A point of departure was the collection that was on display at the National Museum of Fine Arts, which featured a traditional division by schools with a predominant emphasis on Italian art from the 17th century. It was felt that the collection had outgrown the old site hosting the museum and there was no room to add any interpretation devices such as audio-visuals. There was also the need to include a larger space for the library, art workspace and storage facility.

The building which was earmarked for the new museum is the Auberge d’Italie, a historic building which served countless roles during its tenure – from being the residence of the Italian Langue of the Knights of Malta to functioning as a court, post office and later a Ministry and Government office. Over three times the size of the old site, the building offered a clean canvas to work with and the ideal space to create a different narrative direction.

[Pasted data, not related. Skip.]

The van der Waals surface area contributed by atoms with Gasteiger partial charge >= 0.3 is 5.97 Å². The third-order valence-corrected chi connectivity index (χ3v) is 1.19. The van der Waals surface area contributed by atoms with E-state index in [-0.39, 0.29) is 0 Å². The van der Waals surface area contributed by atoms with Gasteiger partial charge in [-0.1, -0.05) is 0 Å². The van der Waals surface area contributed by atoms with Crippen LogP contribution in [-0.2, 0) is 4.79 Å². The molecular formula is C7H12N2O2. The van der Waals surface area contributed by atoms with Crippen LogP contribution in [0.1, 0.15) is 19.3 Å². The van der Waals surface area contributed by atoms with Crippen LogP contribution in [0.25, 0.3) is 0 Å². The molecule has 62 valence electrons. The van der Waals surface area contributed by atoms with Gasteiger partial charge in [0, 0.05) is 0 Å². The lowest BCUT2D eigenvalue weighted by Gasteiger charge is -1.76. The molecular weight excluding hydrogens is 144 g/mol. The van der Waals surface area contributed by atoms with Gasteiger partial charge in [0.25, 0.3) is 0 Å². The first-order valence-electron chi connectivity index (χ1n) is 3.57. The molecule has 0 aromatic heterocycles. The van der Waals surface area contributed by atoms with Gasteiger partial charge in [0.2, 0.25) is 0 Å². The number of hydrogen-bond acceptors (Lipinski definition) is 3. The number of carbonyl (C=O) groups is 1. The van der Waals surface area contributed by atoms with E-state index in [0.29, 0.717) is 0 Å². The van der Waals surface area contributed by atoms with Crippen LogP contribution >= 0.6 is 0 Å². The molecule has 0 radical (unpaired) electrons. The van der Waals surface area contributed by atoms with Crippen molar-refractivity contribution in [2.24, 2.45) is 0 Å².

The curatorial team organised a number of focus groups and peer reviews as a requirements gathering exercise with diverse groups of people, going beyond art history and museology. In a sense, it was a bottom-up approach. This process spearheaded the transformation of a traditional museum institution into a community resource; a new museum institution which rather than being regarded as sacred space would function as cultural space, with the prime focus being to inspire.

 

Luigi: How is MUŻA different from other museums? Can you tell us about the work that you have done to shape the museum’s user experience?

The courtyard. Photo: Fritz Grimm

The courtyard. Photo: Fritz Grimm